We all have gifts we cherish. Precious family and friends, comforts and possession, dreams and plans… They give us countless moments of joy, fill up our days, and quite honestly our hearts too. We feel we have been blessed— and rightly so. This time of year often brings a fresh wave of gratitude from our hearts to the Giver…
That’s what Thanksgiving is about anyway, so we’re on the right track, yeah?
Or maybe not.
I wonder how much gratitude we would give if every gift the Giver has given was stripped away.
Sure, we may be determined that we would not curse God… we would not turn our backs…
But would we be grateful— even joyful?
Because the thing is… God is the One who is supposed to be first and foremost in our hearts. He is the One that should give us the most moments of joy and fill up our days, and our hearts.
And if we were just left with Him… we should find ourselves singing for joy that in loosing all else we can more fully embrace the greatest Gift.
But so often I find my own heart more attached to everything He has given than I am to the ultimate Gift Himself. I shrink from the thought that some of those gifts may not last forever… that seasons come and go… and so do gifts.
I look again at Job’s words— some of my favorite in all Scripture— and this time I begin to grasp a bit more what they really mean… “The Lord has given and the Lord has taken away. Blessed be the name of the Lord.”
One can only say such words when Jesus is the One loved more than all else.
I remember again the story that has been burning this lesson onto my heart of late…
He was a simple preacher, dedicated to giving every ounce of himself for his Maker and the people around him. And communist Russia would test his resolve. While returning from a secret church meeting in the home of a friend, Richard is quickly taken by two police men and shoved in the back of a taxi cab. Blindfold on, he is clueless to where he is being taken, except for the nagging idea in the back of his mind. He had known this day was coming. And as soon at the blindfold is removed and he can see the dull grey concrete walls that surround him he knows he was right. He is left to wonder at the length of his sentence.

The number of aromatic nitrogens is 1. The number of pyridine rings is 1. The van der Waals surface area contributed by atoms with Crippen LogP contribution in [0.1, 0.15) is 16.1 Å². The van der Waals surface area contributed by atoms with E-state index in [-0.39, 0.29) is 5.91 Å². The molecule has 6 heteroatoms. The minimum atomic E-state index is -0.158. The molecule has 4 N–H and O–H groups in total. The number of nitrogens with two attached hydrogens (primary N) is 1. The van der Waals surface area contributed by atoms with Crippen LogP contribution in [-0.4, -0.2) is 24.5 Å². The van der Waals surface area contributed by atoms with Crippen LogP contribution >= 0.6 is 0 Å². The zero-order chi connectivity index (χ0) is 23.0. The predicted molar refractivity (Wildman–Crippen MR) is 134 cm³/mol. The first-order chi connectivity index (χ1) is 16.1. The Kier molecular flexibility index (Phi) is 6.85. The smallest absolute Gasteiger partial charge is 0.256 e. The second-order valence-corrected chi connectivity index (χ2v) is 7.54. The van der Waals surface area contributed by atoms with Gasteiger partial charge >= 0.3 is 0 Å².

Inside his cell, Richard Wurmbrand contemplates his fate. He had given himself to ministry and served with all his strength. But in the flurry of activity, it was easy to miss the depth of experience possible. His mind drifted back to the words of a friend… “there are only two kinds of Christians: those who sincerely believe in God and those who, just as sincerely, believe that they believe.” Now he would know which he was.
Richard later wrote, “Did I believe in God? Now the test had come. I was alone. There was no salary to earn, no golden opinions to consider. God offered me only suffering— would I continue to love Him?”
Years of imprisonment followed. Richard had plenty of time to answer that questions. 14 years in fact.
Over and over he was questioned for his faith, and given every incentive imaginable to give it up. But to Richard it had become more than a faith. It was his best Friend he was being asked to turn his back on. He couldn’t do that.
Torture was the result.